As Prepared

Thank you for the kind introduction and thank you to the U.S. Chamber of Commerce Foundation for co-hosting this important event with the Department of State. I also want to thank my great team in the Economic Bureau and our partners in the Secretary’s Office of Global Women’s Issues.

As we gather to celebrate International Women’s Day and Women’s History Month, I am honored to be here with so many business leaders and champions of women’s economic empowerment.

In line with this year’s theme, “The Equality Opportunity” I want to set our sights on some bold endeavors:

  • What if we could increase labor productivity by 25 percent?
  • What if we could recover 19 percent of income lost to low labor force participation in South Asia?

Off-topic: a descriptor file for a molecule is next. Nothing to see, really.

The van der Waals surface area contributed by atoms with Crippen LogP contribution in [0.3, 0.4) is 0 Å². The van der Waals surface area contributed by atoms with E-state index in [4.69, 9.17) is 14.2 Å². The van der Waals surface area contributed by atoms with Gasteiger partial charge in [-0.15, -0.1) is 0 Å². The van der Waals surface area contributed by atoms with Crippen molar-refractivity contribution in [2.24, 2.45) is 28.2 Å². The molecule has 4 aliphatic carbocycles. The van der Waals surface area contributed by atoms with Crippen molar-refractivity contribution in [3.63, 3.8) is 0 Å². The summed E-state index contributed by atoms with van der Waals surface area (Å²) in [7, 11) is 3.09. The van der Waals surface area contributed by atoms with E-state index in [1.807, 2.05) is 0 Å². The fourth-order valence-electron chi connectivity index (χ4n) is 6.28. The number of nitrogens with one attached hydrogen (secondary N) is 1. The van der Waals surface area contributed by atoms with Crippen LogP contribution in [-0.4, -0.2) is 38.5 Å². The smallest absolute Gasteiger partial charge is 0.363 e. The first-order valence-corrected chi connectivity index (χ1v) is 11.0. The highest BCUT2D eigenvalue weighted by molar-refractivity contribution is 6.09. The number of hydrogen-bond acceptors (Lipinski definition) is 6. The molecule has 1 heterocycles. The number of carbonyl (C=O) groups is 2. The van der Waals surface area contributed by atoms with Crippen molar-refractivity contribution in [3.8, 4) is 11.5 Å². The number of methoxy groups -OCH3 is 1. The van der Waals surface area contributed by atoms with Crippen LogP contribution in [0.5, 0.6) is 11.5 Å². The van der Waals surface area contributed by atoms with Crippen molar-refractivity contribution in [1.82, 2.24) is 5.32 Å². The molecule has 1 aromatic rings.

• How about increasing global GDP by $28 trillion by 2025?

And how can do these things? By investing in women! Looking at those numbers, we can’t afford not to do so!

The Equality Opportunity is literally a $28 trillion question, and what a perfect moment in time it is to seize that opportunity!

Empowering women to participate and lead in the private sector – and in government as well — allows us to tap into an enormous pool of talent that benefits our enterprises and societies as a whole.

Businesses around the world face obstacles when expanding to global markets and into key sectors– this is especially true for female-led businesses. This is where challenge meets opportunity meet.


It is with that challenge in mind that the Trump Administration has included women’s economic empowerment as a priority in America’s National Security Strategy. The National Security Strategy explicitly states: